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a Drama
by Patrick Marber

COMPANY : Onion Man Productions [WEBSITE]
ID# 5034

SHOWING : February 09, 2017 - February 26, 2017



A viciously clever comedic-drama about the entanglements of four Londoners over four years

Director James Beck
Asst. Director Jennica Hill
Asst. Director Jillian Walzer
Stage Manager Brandi Kilgore
Crew Natasha Patel
Crew Nick Suwalski
Original Soundtrack Julie Slonecki
Larry Greg Fitzgerald
Anna Melissa Rainey
Alice Janie Young
Dan Patrick S. Young
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Farther Apart Over Time
by playgoer
Monday, February 27, 2017
Patrick Marber’s "Closer" tells the story across several years of four heterosexual Londoners who take on almost every possible sexual combination and recombination (minus girl-on-girl action). Obviously, the success of a production relies on the sexual chemistry among the cast members. Since one half of the cast is older than the other half, this is a bit tricky, given how society views older woman/younger man relationships as outside the norm. Here, things don’t work in all combinations, even given the casting of real-life husband and wife Patrick Young and Janie Young as the younger couple.

The script sets each new scene in a new location, which poses a challenge to the tiny Onion Man stage, even though the downstage edge of the stage has been extended to create more playing space. Set design by James Beck and Patrick Young meets the challenge by using the entire upstage space for furniture storage, bringing forward the pieces needed for each scene, repurposing many to indicate different locales. The most clever re-use is a square white platform that gets tilted on one edge to serve as a projection screen for a couple of scenes.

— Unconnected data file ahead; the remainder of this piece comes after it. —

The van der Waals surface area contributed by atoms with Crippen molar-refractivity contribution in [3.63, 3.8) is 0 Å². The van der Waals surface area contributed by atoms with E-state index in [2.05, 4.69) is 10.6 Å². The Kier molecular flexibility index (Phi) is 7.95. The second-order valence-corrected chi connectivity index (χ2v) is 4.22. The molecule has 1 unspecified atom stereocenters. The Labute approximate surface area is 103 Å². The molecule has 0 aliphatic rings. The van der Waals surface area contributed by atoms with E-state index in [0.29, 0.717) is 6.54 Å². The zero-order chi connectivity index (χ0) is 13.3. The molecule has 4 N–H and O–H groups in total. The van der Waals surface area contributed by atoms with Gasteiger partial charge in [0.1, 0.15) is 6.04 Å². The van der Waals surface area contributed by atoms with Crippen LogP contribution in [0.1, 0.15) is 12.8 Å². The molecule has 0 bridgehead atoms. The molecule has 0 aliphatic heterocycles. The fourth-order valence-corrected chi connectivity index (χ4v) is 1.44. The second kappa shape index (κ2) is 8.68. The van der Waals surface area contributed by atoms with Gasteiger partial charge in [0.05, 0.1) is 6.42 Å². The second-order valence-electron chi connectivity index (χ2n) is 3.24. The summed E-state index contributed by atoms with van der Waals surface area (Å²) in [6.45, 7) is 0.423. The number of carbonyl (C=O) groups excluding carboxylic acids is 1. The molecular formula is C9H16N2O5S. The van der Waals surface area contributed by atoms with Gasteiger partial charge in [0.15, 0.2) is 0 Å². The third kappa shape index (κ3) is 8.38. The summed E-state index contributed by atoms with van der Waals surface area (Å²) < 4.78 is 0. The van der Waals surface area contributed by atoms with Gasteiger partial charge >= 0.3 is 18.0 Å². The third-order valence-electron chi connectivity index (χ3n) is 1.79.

James Beck’s lighting and sound design enhance the production. Red lights gently illuminate the upstage section of the stage, making for a nice pre-show effect. Each scene is illuminated more evenly than I have come to expect at Onion Man. Julie Slonecki’s musical score covers the many scene changes, and background noises subtly help to set some of the public locations. Costumes by the cast and crew work well for each character, with Ms. Young’s costumes the most flamboyant.

Director James Beck, assisted by Jennica Hill and Jillian Walzer, has created a nice flow for the production, making good use of the stage and getting the actors to hit all the emotional moments needed. That’s not to say that every moment works. Mr. Marber’s script requires the actors to shift affections multiple times during the course of the show, and it tends to become more schematic than organic as time goes by (and a lot of time goes by in this relatively long production).

Playing a randy dermatologist, Gregory Fitzgerald is a wonder, milking the comedy of his initial scenes, while succeeding equally in the more dramatic scenes that follow. Melissa Rainey projects great sincerity and likeability in her role as a photographer, but doesn’t click the camera like a sure-handed pro and doesn’t exude a sexiness that makes sense of all the plot’s romances. Janie Young is quite good as the damaged stripper Alice, although a few more quirks might have added depth to her portrayal. Patrick Young is a disappointment as an obituary writer and failed novelist, with an iffy English accent and a lack of nuance and range to cover all the wide-ranging behaviors of his character. This four-hander play requires phenomenal performances that Onion Man’s production can’t fully provide.

"Closer" is definitely adult material, but the shock value of some scenes alternates with less viscerally exciting stuff, leading one audience member to marvel that he started drifting off in the midst of all the sexual edginess. The play is longer and less cleverly plotted than would be needed to come across as much more than an extended acting exercise. There’s worthwhile work to be seen onstage, but the play isn’t as mesmerizing as it might be in the hands of world-class actors. [POST A COMMENT REGARDING THIS REVIEW]


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